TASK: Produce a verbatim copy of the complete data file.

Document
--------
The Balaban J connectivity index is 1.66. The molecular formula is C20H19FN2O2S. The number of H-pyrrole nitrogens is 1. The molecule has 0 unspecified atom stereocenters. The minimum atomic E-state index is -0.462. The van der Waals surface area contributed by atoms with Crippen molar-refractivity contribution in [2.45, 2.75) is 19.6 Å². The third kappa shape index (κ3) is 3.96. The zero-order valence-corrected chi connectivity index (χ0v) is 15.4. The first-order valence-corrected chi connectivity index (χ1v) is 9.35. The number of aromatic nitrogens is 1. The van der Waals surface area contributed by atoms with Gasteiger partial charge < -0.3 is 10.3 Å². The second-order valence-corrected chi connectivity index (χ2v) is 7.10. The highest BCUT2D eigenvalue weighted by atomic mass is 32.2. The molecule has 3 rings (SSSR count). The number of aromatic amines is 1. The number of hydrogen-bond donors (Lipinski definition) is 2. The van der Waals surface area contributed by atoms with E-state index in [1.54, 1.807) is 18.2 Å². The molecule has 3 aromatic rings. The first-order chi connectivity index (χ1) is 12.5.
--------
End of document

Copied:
The Balaban J connectivity index is 1.66. The molecular formula is C20H19FN2O2S. The number of H-pyrrole nitrogens is 1. The molecule has 0 unspecified atom stereocenters. The minimum atomic E-state index is -0.462. The van der Waals surface area contributed by atoms with Crippen molar-refractivity contribution in [2.45, 2.75) is 19.6 Å². The third kappa shape index (κ3) is 3.96. The zero-order valence-corrected chi connectivity index (χ0v) is 15.4. The first-order valence-corrected chi connectivity index (χ1v) is 9.35. The number of aromatic nitrogens is 1. The van der Waals surface area contributed by atoms with Gasteiger partial charge < -0.3 is 10.3 Å². The second-order valence-corrected chi connectivity index (χ2v) is 7.10. The highest BCUT2D eigenvalue weighted by atomic mass is 32.2. The molecule has 3 rings (SSSR count). The number of aromatic amines is 1. The number of hydrogen-bond donors (Lipinski definition) is 2. The van der Waals surface area contributed by atoms with E-state index in [1.54, 1.807) is 18.2 Å². The molecule has 3 aromatic rings. The first-order chi connectivity index (χ1) is 12.5.